The claimant’s medical expert, Donald Rocklin, M.D., opined that hypertension was a substantial factor in causing his intracerebral hemorrhage. Rocklin further testified that he concurs with the AMA Guidelines, that hypertension is a primary risk factor in causing intracerebral hemorrhage. He testified that hypertension and intracerebral hemorrhage are separate and distinct medical diseases or pathologies. Rocklin assigned the claimant a 32 percent permanency rating for hypertension and opined that the claimant had been totally disabled from any work since the February 13, 2016 cerebral hemorrhage.
The respondents presented evidence from their expert witness, Martin Krauthamer, M.D. Krauthamer testified that hypertension may be a risk factor for intracerebral hemorrhage and other risk factors were family history, hyperlipidemia, gender, age, and obesity. Cold temperatures can also impact a patient’s blood pressure. He testified that hypertension and intracerebral hemorrhage are two separate and distinct medical processes. Krauthamer also testified that he disagrees with Rocklin’s opinion that the claimant’s hypertension was a substantial factor in causing the claimant’s intracerebral hemorrhage. He further opined the relationship between the claimant’s hypertension and the intracerebral hemorrhage is minimal.
Based on these facts, the commissioner concluded that she found Rocklin’s opinion that the claimant’s hypertension was a substantial factor in causing the intracerebral hemorrhage credible and persuasive. She did not find the opinion of Krauthamer to be credible or persuasive. Since she also did not find the claimant advanced a “new” claim, therefore she rejected the respondents’ reliance on Holston, supra, and Staurovsky, supra. Accordingly, she awarded the claimant temporary total disability benefits commencing February 13, 2016, and such other medical or indemnity benefits as the claimant could prove were associated with his hypertension or intracerebral hemorrhage.
The respondents filed a motion to correct seeking twenty-four different corrections to the findings. The commissioner granted fourteen corrections which expanded upon the testimony of the expert medical witnesses; particularly as to the point that hypertension and intracerebral hemorrhage were separate ailments and a patient who had one of these ailments need not necessarily sustain the other. The balance of the corrections, which sought to find the claimant’s February 13, 2016 incident noncompensable, were denied. The respondents then pursued this appeal, reiterating their opinion that Holston, supra, and Staurovsky, supra, rendered this claim noncompensable.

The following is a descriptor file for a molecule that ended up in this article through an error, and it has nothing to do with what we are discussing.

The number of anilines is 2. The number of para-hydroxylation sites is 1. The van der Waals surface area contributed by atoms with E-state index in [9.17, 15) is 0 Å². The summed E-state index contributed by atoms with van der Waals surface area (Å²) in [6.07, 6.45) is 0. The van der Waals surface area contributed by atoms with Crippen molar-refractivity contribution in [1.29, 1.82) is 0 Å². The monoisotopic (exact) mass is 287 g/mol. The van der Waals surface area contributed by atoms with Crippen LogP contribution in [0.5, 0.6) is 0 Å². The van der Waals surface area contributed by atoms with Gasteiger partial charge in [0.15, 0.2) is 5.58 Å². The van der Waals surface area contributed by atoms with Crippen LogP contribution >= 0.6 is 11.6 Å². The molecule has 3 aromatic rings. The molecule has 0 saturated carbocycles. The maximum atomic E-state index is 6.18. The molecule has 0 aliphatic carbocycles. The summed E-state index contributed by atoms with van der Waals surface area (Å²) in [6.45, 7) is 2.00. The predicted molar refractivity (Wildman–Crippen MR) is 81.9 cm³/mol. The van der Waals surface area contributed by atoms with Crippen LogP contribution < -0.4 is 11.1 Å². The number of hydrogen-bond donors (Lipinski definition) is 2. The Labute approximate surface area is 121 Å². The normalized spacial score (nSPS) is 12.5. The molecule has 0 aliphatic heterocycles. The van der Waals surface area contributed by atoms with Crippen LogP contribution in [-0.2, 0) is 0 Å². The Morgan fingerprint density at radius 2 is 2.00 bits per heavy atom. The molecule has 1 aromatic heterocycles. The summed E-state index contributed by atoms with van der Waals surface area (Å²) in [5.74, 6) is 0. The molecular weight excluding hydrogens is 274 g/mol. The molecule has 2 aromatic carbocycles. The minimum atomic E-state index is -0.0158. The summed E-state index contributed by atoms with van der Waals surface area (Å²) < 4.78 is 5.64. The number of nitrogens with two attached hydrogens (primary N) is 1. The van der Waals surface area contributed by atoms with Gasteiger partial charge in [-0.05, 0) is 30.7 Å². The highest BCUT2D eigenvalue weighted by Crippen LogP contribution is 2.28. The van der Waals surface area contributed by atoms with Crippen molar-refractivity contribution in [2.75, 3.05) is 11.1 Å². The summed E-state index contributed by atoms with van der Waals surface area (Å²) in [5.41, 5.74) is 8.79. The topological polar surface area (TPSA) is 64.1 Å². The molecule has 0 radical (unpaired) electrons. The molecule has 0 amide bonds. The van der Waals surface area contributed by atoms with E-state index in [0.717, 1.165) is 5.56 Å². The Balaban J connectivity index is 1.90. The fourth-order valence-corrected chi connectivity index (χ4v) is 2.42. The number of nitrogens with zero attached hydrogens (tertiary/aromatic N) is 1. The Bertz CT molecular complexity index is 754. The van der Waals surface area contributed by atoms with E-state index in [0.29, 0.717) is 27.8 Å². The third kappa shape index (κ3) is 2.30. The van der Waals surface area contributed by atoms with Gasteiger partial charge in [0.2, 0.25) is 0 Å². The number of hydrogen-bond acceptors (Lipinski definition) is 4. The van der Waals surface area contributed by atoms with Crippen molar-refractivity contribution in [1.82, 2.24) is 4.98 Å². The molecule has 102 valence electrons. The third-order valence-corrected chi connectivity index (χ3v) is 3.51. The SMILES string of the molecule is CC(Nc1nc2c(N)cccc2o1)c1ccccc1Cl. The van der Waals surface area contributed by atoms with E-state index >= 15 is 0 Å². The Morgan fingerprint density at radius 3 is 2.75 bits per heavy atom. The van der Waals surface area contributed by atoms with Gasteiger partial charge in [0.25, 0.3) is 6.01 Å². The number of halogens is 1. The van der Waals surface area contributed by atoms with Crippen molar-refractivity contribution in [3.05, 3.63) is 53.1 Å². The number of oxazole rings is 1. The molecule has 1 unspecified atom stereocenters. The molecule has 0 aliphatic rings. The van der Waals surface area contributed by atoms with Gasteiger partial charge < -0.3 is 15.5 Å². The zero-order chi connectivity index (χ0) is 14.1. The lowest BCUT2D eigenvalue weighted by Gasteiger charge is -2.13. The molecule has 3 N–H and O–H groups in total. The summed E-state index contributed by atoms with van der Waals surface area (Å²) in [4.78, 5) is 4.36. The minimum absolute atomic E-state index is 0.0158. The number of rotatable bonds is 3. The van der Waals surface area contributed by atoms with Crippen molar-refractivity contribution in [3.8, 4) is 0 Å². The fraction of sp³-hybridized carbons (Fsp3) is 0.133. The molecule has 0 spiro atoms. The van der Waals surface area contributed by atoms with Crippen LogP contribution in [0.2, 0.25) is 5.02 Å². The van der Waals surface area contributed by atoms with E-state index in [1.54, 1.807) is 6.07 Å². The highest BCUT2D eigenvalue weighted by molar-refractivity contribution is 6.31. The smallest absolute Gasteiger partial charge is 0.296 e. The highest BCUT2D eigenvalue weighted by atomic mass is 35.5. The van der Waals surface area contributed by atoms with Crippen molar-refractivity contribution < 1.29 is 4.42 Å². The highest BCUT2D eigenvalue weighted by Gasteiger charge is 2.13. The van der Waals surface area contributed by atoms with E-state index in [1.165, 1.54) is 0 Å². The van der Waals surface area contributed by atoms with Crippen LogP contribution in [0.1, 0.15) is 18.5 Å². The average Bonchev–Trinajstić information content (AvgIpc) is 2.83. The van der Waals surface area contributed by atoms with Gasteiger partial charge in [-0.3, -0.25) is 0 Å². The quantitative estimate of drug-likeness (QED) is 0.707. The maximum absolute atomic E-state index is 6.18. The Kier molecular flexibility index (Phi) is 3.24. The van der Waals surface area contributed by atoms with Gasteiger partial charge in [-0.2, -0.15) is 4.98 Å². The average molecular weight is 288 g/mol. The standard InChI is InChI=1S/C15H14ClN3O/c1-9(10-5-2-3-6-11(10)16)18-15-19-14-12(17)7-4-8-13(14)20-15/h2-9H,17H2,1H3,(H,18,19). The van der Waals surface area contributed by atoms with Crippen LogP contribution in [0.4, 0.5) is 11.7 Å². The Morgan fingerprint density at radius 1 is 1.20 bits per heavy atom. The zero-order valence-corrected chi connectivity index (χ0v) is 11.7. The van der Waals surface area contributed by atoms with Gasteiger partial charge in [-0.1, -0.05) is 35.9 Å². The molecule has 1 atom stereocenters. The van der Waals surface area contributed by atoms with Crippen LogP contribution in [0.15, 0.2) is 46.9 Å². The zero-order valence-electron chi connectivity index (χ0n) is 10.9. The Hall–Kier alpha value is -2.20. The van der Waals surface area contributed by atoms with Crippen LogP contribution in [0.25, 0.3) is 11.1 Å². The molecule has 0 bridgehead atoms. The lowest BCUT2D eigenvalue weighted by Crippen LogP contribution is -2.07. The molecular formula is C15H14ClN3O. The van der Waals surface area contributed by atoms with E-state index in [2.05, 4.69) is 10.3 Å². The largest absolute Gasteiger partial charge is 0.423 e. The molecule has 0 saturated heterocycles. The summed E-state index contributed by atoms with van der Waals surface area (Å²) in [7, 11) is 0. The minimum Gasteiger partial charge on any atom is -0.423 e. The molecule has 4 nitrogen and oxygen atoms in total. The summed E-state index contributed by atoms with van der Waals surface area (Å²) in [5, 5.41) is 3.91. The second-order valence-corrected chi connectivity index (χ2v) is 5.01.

The standard of deference we are obliged to apply to a trial commissioner’s findings and legal conclusions on appeal is well-settled. “The trial commissioner’s factual findings and conclusions must stand unless they are without evidence, contrary to law or based on unreasonable or impermissible factual inferences.” Russo v. Hartford, 4769 CRB-1-04-1 (December 15, 2004), citing Fair v. People’s Savings Bank, 207 Conn. 535, 539 (1988). Moreover, “[a]s with any discretionary action of the trial court, appellate review requires every reasonable presumption in favor of the action, and the ultimate issue for us is whether the trial court could have reasonably concluded as it did.” Burton v. Mottolese, 267 Conn. 1, 54 (2003), quoting Thalheim v. Greenwich, 256 Conn. 628, 656 (2001). “This presumption, however, can be challenged by the argument that the trial commissioner did not properly apply the law or has reached a finding of fact inconsistent with the evidence presented at the formal hearing.” Christensen v. H & L Plastics Co., Inc., 5171 CRB-3-06-12 (November 19, 2007).